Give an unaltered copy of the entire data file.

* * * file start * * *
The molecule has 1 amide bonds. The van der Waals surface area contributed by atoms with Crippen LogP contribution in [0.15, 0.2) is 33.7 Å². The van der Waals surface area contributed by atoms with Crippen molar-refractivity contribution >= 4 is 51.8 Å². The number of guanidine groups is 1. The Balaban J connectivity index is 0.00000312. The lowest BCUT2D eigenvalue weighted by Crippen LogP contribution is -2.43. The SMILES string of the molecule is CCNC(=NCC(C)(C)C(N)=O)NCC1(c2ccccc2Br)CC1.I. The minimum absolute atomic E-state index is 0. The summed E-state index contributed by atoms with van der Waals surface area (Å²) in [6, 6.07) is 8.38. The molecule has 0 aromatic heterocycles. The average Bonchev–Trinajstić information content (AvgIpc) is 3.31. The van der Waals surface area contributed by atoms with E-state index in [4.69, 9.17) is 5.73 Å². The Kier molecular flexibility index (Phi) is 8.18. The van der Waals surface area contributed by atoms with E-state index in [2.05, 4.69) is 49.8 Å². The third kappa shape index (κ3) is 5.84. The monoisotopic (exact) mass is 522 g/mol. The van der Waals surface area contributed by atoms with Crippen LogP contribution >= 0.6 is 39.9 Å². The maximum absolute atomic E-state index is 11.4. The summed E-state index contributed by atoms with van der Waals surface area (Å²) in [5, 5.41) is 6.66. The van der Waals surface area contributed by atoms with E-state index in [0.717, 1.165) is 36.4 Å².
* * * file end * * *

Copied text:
The molecule has 1 amide bonds. The van der Waals surface area contributed by atoms with Crippen LogP contribution in [0.15, 0.2) is 33.7 Å². The van der Waals surface area contributed by atoms with Crippen molar-refractivity contribution >= 4 is 51.8 Å². The number of guanidine groups is 1. The Balaban J connectivity index is 0.00000312. The lowest BCUT2D eigenvalue weighted by Crippen LogP contribution is -2.43. The SMILES string of the molecule is CCNC(=NCC(C)(C)C(N)=O)NCC1(c2ccccc2Br)CC1.I. The minimum absolute atomic E-state index is 0. The summed E-state index contributed by atoms with van der Waals surface area (Å²) in [6, 6.07) is 8.38. The molecule has 0 aromatic heterocycles. The average Bonchev–Trinajstić information content (AvgIpc) is 3.31. The van der Waals surface area contributed by atoms with E-state index in [4.69, 9.17) is 5.73 Å². The Kier molecular flexibility index (Phi) is 8.18. The van der Waals surface area contributed by atoms with E-state index in [2.05, 4.69) is 49.8 Å². The third kappa shape index (κ3) is 5.84. The monoisotopic (exact) mass is 522 g/mol. The van der Waals surface area contributed by atoms with Crippen LogP contribution >= 0.6 is 39.9 Å². The maximum absolute atomic E-state index is 11.4. The summed E-state index contributed by atoms with van der Waals surface area (Å²) in [5, 5.41) is 6.66. The van der Waals surface area contributed by atoms with E-state index in [0.717, 1.165) is 36.4 Å².